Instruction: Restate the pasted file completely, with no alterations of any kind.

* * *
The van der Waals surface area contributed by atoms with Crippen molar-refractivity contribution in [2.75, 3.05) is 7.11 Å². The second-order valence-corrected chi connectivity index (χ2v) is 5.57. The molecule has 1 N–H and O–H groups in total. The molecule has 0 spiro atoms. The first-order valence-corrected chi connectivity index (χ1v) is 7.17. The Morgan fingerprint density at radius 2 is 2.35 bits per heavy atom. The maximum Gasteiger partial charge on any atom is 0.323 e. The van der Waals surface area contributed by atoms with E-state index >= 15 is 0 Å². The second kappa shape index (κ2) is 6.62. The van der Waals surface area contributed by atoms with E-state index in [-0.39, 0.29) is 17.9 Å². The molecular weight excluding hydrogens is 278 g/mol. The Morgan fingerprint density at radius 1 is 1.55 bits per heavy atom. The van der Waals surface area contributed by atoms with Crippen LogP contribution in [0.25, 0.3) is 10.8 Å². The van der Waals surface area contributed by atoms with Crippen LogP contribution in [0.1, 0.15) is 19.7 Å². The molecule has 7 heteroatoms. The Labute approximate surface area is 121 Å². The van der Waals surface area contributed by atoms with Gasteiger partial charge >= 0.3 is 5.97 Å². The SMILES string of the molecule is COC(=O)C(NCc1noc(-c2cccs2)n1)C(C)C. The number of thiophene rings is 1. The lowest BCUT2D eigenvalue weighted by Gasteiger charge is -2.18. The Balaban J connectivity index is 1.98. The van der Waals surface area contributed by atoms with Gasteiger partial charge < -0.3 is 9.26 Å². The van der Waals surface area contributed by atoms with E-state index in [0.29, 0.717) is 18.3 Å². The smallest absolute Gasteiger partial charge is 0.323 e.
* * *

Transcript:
The van der Waals surface area contributed by atoms with Crippen molar-refractivity contribution in [2.75, 3.05) is 7.11 Å². The second-order valence-corrected chi connectivity index (χ2v) is 5.57. The molecule has 1 N–H and O–H groups in total. The molecule has 0 spiro atoms. The first-order valence-corrected chi connectivity index (χ1v) is 7.17. The Morgan fingerprint density at radius 2 is 2.35 bits per heavy atom. The maximum Gasteiger partial charge on any atom is 0.323 e. The van der Waals surface area contributed by atoms with E-state index >= 15 is 0 Å². The second kappa shape index (κ2) is 6.62. The van der Waals surface area contributed by atoms with E-state index in [-0.39, 0.29) is 17.9 Å². The molecular weight excluding hydrogens is 278 g/mol. The Morgan fingerprint density at radius 1 is 1.55 bits per heavy atom. The van der Waals surface area contributed by atoms with Crippen LogP contribution in [0.25, 0.3) is 10.8 Å². The van der Waals surface area contributed by atoms with Crippen LogP contribution in [0.1, 0.15) is 19.7 Å². The molecule has 7 heteroatoms. The Labute approximate surface area is 121 Å². The van der Waals surface area contributed by atoms with Gasteiger partial charge >= 0.3 is 5.97 Å². The SMILES string of the molecule is COC(=O)C(NCc1noc(-c2cccs2)n1)C(C)C. The number of thiophene rings is 1. The lowest BCUT2D eigenvalue weighted by Gasteiger charge is -2.18. The Balaban J connectivity index is 1.98. The van der Waals surface area contributed by atoms with Gasteiger partial charge < -0.3 is 9.26 Å². The van der Waals surface area contributed by atoms with E-state index in [0.29, 0.717) is 18.3 Å². The smallest absolute Gasteiger partial charge is 0.323 e.